An eye-opening awareness campaign is reminding viewers that when a person has a stroke, every minute counts.
The video, featured above, shows a man who suffers from a stroke in his kitchen while making a cup of tea. He collapses and hits the floor and is found by his daughter.
The story explores two possible outcomes. In the first, the daughter calls her mother and they care for him at home. In the second, she recognises the signs of a stroke and calls for an ambulance.
The first story, which is distinguishable from its blue hue, leads to the man developing a disability and being unable to return to his 'normal' life. The second story, which is in colour, shows him recovering in hospital and eventually picking up life where he left off.
The message is simple: familiarising yourself with the signs of stroke and acting quickly, could save or greatly improve someone's life.
A stroke is a brain attack. It happens when the blood supply is cut off from the brain, which is caused either by a clot (ischaemic stroke) or bleeding in or around the brain (haemorrhagic stroke).
According to experts, a large stroke can kill up to two million neurons per minute - so time is of the essence.
There are 152,000 strokes in the UK each year and it is the leading cause of complex disability. It is estimated that there are currently 1.2 million people in the UK living with the effects of stroke.
The Act FAST campaign, which follows a simple four point checklist, hopes to educate people on how to spot the signs of a stroke and stresses the need to act quickly.
The Act FAST campaign:
- Face– has their face fallen on one side? Can they smile?
- Arms – can they raise both their arms and keep them there?
- Speech – is their speech slurred?
- Time – time to call 999 if you see any single one of these signs
Since the Act FAST campaign launched in 2009, more than 41,000 people have got to hospital within the vital three-hour window, which meant those affected by stroke received the vital medical treatment required.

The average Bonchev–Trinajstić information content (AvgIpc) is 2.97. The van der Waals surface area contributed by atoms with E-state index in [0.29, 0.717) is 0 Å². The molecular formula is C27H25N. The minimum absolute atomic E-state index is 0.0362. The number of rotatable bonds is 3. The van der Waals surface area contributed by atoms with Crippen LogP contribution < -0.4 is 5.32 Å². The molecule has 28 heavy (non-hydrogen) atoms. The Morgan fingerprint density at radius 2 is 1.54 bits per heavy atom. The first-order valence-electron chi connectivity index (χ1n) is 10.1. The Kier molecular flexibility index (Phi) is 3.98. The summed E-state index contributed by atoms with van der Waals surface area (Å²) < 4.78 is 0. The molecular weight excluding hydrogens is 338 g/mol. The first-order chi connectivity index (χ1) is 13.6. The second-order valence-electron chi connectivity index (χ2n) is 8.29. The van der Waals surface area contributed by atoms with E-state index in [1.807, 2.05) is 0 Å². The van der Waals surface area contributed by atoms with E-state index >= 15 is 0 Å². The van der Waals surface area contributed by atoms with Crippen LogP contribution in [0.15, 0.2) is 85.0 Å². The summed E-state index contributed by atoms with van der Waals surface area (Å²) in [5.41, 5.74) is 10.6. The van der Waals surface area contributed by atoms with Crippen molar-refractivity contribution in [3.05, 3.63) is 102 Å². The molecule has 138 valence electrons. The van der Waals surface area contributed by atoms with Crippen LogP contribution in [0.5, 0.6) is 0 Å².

According to the figures, which were released by PHE earlier this year, more than 4,000 fewer people became disabled as a result of a stroke in the period.
Dr Ann Hoskins, director of Children, Young People and Families with Public Health England, said: "Every minute really does count when it comes to stroke and delaying treatment can have serious consequences. We are urging everyone to stay alert to the signs of stroke and to seek immediate medical attention if they notice any of the symptoms in others. The faster a stroke is treated, the better the chances of a good recovery."
Jon Barrick, chief executive at the Stroke Association said:"Acting FAST can help reduce the devastating impact a stroke can have. We know that sadly, far too many people dismiss the early warning signs of stroke and delay calling 999. It’s easy to ignore these signs as a ‘funny turn’, but stroke is a medical emergency and getting the right treatment fast can save lives and reduce the devastation that stroke can bring.
"You are more likely to survive a stroke, and make a better recovery, if your symptoms are spotted and you get treated in a stroke unit as quickly as possible. We need to Act FAST because time lost is brain lost."
Star of stage and screen, Miriam Margolyes, whose mother had a stroke, added: "When mummy had a stroke in the late 60s, there was so little known and much less awareness of stroke than there is today. It was the worst time of my life."
She adds: "A stroke happens out of the blue and knowing how to recognise the symptoms is so important. If you know what you’re looking for, you can get your loved ones the help they need immediately. We must remember to think and Act FAST, you could save the life of someone you love. Face, Arms, Speech – Time to call an ambulance."